A GPS receiver uses trilateration to determine its position on the surface of the earth by timing signals from three satellites in the Global Positioning System. The GPS is a network of satellites that orbit the earth and send a signal to GPS receivers providing precise details of the receiver's location, the time of day, and the speed the device is moving.
Each satellite in the GPS constellation sends out periodic signals along with a time signal. These are received by GPS devices, which then calculate the distance between the device and each satellite based on the delay between the time the signal was sent and the time when it was received. The signals travel at the speed of light, as they are a type of radio waves, but there is a delay because the satellites are at an altitude of tens of thousands of kilometres above the earth.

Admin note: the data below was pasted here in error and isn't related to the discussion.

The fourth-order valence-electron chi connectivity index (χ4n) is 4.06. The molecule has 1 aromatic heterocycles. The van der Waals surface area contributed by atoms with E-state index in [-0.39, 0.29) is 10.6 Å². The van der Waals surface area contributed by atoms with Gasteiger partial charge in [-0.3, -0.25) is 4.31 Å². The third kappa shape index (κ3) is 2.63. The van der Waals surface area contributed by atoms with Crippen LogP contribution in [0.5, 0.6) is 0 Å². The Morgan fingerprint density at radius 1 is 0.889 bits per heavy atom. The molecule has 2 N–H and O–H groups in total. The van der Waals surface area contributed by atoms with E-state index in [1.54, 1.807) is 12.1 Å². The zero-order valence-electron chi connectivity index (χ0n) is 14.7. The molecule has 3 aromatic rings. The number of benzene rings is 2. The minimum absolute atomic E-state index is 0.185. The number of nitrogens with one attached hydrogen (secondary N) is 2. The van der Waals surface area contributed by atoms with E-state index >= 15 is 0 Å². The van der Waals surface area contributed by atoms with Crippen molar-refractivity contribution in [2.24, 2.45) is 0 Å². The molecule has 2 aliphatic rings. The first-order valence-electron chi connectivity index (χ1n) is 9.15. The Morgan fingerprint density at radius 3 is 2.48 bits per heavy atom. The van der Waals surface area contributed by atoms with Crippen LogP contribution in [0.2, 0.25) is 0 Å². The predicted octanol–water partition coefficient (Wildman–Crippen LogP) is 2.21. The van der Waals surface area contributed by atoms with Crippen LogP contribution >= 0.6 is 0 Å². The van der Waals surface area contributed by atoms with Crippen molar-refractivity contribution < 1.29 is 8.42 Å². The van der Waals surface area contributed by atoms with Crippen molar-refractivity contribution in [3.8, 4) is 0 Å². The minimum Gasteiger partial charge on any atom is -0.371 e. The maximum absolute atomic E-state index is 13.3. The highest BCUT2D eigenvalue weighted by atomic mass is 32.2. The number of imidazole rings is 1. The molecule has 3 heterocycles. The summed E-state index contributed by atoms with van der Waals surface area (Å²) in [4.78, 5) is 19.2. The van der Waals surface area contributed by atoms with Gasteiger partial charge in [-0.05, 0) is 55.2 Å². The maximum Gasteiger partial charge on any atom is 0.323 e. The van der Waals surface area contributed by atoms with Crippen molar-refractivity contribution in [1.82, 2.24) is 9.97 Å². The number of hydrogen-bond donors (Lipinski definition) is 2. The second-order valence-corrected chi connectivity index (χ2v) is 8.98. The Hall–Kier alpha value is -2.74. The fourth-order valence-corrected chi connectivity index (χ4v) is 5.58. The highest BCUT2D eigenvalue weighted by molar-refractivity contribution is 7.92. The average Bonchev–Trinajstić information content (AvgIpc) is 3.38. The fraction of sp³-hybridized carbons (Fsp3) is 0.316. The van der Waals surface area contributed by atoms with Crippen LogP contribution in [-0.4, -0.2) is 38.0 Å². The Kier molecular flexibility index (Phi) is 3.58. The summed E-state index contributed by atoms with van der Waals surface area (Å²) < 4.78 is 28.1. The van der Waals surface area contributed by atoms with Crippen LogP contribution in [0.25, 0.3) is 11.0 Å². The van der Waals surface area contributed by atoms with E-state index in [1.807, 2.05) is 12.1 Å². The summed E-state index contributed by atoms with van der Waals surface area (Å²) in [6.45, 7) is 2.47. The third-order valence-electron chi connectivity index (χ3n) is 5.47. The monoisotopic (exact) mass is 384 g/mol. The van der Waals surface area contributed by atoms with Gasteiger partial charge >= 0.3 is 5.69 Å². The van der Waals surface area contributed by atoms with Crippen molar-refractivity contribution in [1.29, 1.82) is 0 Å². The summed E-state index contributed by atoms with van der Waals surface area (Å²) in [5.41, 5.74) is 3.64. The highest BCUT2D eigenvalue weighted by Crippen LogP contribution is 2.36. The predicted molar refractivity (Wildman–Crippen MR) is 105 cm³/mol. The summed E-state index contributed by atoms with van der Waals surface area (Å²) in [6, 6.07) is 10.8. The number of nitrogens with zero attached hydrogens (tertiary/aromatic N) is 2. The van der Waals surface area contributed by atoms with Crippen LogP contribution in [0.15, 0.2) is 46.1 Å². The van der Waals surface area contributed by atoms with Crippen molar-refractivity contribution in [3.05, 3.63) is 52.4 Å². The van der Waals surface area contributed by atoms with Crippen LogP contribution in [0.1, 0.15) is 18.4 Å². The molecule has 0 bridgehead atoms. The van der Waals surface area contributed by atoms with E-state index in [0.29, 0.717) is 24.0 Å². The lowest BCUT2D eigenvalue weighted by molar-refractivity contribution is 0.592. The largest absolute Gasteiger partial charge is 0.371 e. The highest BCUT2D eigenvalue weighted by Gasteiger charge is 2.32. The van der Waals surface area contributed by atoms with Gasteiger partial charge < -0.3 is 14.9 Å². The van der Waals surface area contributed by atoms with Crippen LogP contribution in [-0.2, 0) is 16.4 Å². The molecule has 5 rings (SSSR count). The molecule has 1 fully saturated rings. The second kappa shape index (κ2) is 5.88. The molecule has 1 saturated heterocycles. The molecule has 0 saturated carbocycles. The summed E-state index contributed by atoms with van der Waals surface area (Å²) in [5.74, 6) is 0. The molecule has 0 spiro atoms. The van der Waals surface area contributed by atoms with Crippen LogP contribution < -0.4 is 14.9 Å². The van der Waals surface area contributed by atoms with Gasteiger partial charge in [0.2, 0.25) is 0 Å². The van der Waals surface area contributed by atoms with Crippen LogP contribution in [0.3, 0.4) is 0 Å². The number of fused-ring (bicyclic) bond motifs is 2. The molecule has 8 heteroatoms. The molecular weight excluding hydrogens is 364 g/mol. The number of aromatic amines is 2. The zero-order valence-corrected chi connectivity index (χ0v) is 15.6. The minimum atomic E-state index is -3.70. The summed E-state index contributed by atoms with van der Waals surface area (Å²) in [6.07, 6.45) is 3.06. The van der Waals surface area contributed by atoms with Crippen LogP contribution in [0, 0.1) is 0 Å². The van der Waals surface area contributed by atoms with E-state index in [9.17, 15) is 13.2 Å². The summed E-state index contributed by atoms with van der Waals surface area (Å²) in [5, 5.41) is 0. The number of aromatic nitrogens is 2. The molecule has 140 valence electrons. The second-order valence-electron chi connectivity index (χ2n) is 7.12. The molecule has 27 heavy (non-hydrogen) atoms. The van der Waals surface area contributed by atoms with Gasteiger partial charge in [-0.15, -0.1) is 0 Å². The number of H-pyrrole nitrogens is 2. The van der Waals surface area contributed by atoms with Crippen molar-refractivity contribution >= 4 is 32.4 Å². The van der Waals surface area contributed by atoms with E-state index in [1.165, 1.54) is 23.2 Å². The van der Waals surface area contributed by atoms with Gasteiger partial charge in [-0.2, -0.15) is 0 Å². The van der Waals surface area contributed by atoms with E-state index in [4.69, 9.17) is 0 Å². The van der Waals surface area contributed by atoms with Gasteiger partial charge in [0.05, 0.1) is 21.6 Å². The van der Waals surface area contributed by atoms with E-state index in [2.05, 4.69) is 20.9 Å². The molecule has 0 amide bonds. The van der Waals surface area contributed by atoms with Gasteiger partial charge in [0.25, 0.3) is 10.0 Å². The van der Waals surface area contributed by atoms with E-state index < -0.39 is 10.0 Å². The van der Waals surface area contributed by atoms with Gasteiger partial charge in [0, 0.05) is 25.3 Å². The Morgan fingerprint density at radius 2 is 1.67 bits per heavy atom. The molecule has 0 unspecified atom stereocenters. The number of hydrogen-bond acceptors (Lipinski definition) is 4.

Once a GPS device has distances for at least three satellites, it can do the trilateration calculations. Trilateration works in a similar way to pinpointing your position on a map knowing the precise distance from three different landmarks using a pair of compasses. Where the three circles centred on each of the landmarks overlap is your location given the radius of each circle is your distance from each landmark.